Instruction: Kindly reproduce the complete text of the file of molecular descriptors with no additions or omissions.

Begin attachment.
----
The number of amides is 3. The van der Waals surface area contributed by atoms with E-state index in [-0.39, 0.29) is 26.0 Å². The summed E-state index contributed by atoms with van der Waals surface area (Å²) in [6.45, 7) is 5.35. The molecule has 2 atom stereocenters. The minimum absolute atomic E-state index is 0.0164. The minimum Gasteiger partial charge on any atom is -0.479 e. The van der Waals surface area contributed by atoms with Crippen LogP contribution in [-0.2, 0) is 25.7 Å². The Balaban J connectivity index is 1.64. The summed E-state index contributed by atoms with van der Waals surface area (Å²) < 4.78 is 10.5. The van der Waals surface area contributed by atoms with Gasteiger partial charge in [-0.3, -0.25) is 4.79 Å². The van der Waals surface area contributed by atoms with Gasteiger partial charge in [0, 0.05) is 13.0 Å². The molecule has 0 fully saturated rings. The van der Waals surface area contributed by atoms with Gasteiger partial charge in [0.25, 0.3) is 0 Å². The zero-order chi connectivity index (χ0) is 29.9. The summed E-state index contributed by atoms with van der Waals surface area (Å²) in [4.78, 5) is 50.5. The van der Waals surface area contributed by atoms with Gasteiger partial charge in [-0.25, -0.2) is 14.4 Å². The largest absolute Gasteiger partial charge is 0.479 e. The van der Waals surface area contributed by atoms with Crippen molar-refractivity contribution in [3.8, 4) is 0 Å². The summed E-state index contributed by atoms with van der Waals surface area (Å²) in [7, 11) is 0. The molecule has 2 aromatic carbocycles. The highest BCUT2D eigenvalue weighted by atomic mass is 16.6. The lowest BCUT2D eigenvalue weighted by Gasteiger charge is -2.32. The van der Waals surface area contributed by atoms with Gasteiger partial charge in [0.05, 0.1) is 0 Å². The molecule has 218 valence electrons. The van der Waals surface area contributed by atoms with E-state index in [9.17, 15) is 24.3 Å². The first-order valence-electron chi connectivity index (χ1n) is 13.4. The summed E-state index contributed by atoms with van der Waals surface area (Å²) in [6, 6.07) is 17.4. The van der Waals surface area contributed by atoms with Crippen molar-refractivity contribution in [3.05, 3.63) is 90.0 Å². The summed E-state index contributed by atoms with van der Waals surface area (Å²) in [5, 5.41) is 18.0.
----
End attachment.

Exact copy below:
The number of amides is 3. The van der Waals surface area contributed by atoms with E-state index in [-0.39, 0.29) is 26.0 Å². The summed E-state index contributed by atoms with van der Waals surface area (Å²) in [6.45, 7) is 5.35. The molecule has 2 atom stereocenters. The minimum absolute atomic E-state index is 0.0164. The minimum Gasteiger partial charge on any atom is -0.479 e. The van der Waals surface area contributed by atoms with Crippen LogP contribution in [-0.2, 0) is 25.7 Å². The Balaban J connectivity index is 1.64. The summed E-state index contributed by atoms with van der Waals surface area (Å²) < 4.78 is 10.5. The van der Waals surface area contributed by atoms with Gasteiger partial charge in [-0.3, -0.25) is 4.79 Å². The van der Waals surface area contributed by atoms with Gasteiger partial charge in [0, 0.05) is 13.0 Å². The molecule has 0 fully saturated rings. The van der Waals surface area contributed by atoms with Gasteiger partial charge in [0.25, 0.3) is 0 Å². The zero-order chi connectivity index (χ0) is 29.9. The summed E-state index contributed by atoms with van der Waals surface area (Å²) in [4.78, 5) is 50.5. The van der Waals surface area contributed by atoms with Gasteiger partial charge in [-0.25, -0.2) is 14.4 Å². The largest absolute Gasteiger partial charge is 0.479 e. The van der Waals surface area contributed by atoms with Crippen molar-refractivity contribution in [3.8, 4) is 0 Å². The summed E-state index contributed by atoms with van der Waals surface area (Å²) in [7, 11) is 0. The molecule has 2 aromatic carbocycles. The highest BCUT2D eigenvalue weighted by atomic mass is 16.6. The lowest BCUT2D eigenvalue weighted by Gasteiger charge is -2.32. The van der Waals surface area contributed by atoms with Gasteiger partial charge in [0.05, 0.1) is 0 Å². The molecule has 218 valence electrons. The van der Waals surface area contributed by atoms with E-state index in [9.17, 15) is 24.3 Å². The first-order valence-electron chi connectivity index (χ1n) is 13.4. The summed E-state index contributed by atoms with van der Waals surface area (Å²) in [6, 6.07) is 17.4. The van der Waals surface area contributed by atoms with Crippen molar-refractivity contribution in [3.05, 3.63) is 90.0 Å². The summed E-state index contributed by atoms with van der Waals surface area (Å²) in [5, 5.41) is 18.0.